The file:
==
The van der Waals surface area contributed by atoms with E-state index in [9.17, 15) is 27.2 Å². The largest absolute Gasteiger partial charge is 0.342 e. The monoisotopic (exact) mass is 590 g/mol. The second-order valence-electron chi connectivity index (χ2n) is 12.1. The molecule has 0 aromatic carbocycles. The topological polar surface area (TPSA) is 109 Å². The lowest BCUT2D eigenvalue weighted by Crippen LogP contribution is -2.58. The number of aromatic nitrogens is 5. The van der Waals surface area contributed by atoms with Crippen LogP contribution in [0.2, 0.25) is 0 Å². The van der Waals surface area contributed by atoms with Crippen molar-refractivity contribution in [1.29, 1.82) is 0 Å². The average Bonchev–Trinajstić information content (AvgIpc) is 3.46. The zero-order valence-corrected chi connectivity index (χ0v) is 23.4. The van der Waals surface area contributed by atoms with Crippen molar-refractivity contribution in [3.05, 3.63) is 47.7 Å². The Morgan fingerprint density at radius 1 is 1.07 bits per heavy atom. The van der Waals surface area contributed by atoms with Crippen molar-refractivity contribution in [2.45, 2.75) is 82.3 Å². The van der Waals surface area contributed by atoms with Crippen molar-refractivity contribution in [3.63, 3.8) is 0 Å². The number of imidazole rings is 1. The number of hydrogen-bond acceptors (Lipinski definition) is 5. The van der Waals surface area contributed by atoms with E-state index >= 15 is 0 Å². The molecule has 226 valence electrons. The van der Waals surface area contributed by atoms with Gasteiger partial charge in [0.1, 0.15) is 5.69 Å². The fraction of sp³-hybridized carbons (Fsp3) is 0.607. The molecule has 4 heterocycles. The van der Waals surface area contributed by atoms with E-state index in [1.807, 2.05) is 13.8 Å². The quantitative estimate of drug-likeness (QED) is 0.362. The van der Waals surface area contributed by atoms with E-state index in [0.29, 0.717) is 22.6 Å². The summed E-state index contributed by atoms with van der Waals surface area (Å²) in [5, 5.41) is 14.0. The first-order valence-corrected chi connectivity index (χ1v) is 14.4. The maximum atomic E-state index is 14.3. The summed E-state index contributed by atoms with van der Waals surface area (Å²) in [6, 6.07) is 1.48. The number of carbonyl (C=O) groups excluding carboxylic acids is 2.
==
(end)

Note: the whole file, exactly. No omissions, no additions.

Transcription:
The van der Waals surface area contributed by atoms with E-state index in [9.17, 15) is 27.2 Å². The largest absolute Gasteiger partial charge is 0.342 e. The monoisotopic (exact) mass is 590 g/mol. The second-order valence-electron chi connectivity index (χ2n) is 12.1. The molecule has 0 aromatic carbocycles. The topological polar surface area (TPSA) is 109 Å². The lowest BCUT2D eigenvalue weighted by Crippen LogP contribution is -2.58. The number of aromatic nitrogens is 5. The van der Waals surface area contributed by atoms with Crippen LogP contribution in [0.2, 0.25) is 0 Å². The van der Waals surface area contributed by atoms with Crippen molar-refractivity contribution in [1.29, 1.82) is 0 Å². The average Bonchev–Trinajstić information content (AvgIpc) is 3.46. The zero-order valence-corrected chi connectivity index (χ0v) is 23.4. The van der Waals surface area contributed by atoms with Crippen molar-refractivity contribution in [3.05, 3.63) is 47.7 Å². The Morgan fingerprint density at radius 1 is 1.07 bits per heavy atom. The van der Waals surface area contributed by atoms with Crippen molar-refractivity contribution in [2.45, 2.75) is 82.3 Å². The van der Waals surface area contributed by atoms with Crippen molar-refractivity contribution in [3.63, 3.8) is 0 Å². The number of imidazole rings is 1. The number of hydrogen-bond acceptors (Lipinski definition) is 5. The van der Waals surface area contributed by atoms with E-state index >= 15 is 0 Å². The molecule has 226 valence electrons. The van der Waals surface area contributed by atoms with Gasteiger partial charge in [0.1, 0.15) is 5.69 Å². The fraction of sp³-hybridized carbons (Fsp3) is 0.607. The molecule has 4 heterocycles. The van der Waals surface area contributed by atoms with E-state index in [1.807, 2.05) is 13.8 Å². The quantitative estimate of drug-likeness (QED) is 0.362. The van der Waals surface area contributed by atoms with E-state index in [0.29, 0.717) is 22.6 Å². The summed E-state index contributed by atoms with van der Waals surface area (Å²) in [5, 5.41) is 14.0. The first-order valence-corrected chi connectivity index (χ1v) is 14.4. The maximum atomic E-state index is 14.3. The summed E-state index contributed by atoms with van der Waals surface area (Å²) in [6, 6.07) is 1.48. The number of carbonyl (C=O) groups excluding carboxylic acids is 2.